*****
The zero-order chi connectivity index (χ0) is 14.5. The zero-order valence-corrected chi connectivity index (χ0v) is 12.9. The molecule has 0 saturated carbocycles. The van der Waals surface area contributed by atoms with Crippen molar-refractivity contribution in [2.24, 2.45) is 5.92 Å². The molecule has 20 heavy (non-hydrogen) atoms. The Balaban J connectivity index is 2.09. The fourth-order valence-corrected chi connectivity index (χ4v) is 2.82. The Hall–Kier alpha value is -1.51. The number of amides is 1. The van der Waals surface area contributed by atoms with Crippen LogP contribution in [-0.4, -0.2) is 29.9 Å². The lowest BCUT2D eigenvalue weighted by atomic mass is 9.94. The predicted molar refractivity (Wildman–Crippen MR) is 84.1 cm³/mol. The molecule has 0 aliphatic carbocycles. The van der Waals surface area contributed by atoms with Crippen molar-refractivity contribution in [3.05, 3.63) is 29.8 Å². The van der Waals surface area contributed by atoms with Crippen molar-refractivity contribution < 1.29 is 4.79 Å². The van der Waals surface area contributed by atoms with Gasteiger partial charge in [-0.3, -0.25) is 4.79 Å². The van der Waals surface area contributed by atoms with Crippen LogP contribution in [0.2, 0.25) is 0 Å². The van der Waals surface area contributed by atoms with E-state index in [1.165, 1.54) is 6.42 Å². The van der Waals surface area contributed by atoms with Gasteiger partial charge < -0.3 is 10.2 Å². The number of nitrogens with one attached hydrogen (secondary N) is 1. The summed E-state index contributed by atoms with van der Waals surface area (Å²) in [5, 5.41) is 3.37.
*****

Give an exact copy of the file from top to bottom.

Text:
The zero-order chi connectivity index (χ0) is 14.5. The zero-order valence-corrected chi connectivity index (χ0v) is 12.9. The molecule has 0 saturated carbocycles. The van der Waals surface area contributed by atoms with Crippen molar-refractivity contribution in [2.24, 2.45) is 5.92 Å². The molecule has 20 heavy (non-hydrogen) atoms. The Balaban J connectivity index is 2.09. The fourth-order valence-corrected chi connectivity index (χ4v) is 2.82. The Hall–Kier alpha value is -1.51. The number of amides is 1. The van der Waals surface area contributed by atoms with Crippen LogP contribution in [-0.4, -0.2) is 29.9 Å². The lowest BCUT2D eigenvalue weighted by atomic mass is 9.94. The predicted molar refractivity (Wildman–Crippen MR) is 84.1 cm³/mol. The molecule has 0 aliphatic carbocycles. The van der Waals surface area contributed by atoms with Crippen molar-refractivity contribution in [3.05, 3.63) is 29.8 Å². The van der Waals surface area contributed by atoms with Crippen molar-refractivity contribution < 1.29 is 4.79 Å². The van der Waals surface area contributed by atoms with Gasteiger partial charge in [-0.3, -0.25) is 4.79 Å². The van der Waals surface area contributed by atoms with Crippen LogP contribution in [0.2, 0.25) is 0 Å². The van der Waals surface area contributed by atoms with E-state index in [1.165, 1.54) is 6.42 Å². The van der Waals surface area contributed by atoms with Gasteiger partial charge < -0.3 is 10.2 Å². The number of nitrogens with one attached hydrogen (secondary N) is 1. The summed E-state index contributed by atoms with van der Waals surface area (Å²) in [5, 5.41) is 3.37.